The Canadian Healthcare System is also responding to the reimportation issue. Canada has doubled its imports of prescription drugs in the last five years and would be unable to meet the demand created if U.S. law allowed greater access. (US Drug Needs Would Overwhelm Canada Report Attempts to Show Impact if Cross-Boarder Access, Julie Appleby, USA Today, May 17 2004). A study by UT-Austin researcher Marv Shepherd finds that if all US residents bought their medications from Canada, Canadian supplies would be exhausted in 38 days; that if half of US elderly were to buy from Canada, it would have to increase supply 2.5 times; and 56% of the medications on the Canadian market are themselves imported from countries other than the US, including some from developing nations (Id.).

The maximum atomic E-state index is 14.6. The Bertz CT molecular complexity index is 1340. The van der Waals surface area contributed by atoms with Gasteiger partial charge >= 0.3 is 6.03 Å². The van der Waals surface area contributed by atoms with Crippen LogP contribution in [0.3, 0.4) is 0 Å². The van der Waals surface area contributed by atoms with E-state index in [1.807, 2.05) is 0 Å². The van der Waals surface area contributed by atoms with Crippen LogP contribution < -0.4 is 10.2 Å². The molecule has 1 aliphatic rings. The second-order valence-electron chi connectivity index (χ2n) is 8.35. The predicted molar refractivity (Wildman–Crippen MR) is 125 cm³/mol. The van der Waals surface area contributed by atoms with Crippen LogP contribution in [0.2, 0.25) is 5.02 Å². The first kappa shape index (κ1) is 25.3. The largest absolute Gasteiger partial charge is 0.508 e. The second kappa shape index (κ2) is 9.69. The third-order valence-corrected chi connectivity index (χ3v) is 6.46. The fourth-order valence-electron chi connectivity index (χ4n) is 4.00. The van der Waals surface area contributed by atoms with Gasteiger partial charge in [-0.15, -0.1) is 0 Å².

Also, the Canadian International Pharmacy Association, the largest representative of the Canadian pharmacy importers, announced its 27 members would not provide prescription drugs for state and local governments (?Canada Cools to U.S. Drug Flow,? Wall Street Journal, Dec. 26, 2003). The Canadian Medical Malpractice provider, Canadian Medical Protective Association, will be denying medical malpractice coverage for doctors sued over Internet prescription drug transactions in Canada. Canadian physicians that rewrite U.S. prescriptions will be unable to procure malpractice insurance, a key requirement of many Canadian provinces for a physician to be licensed (cont.)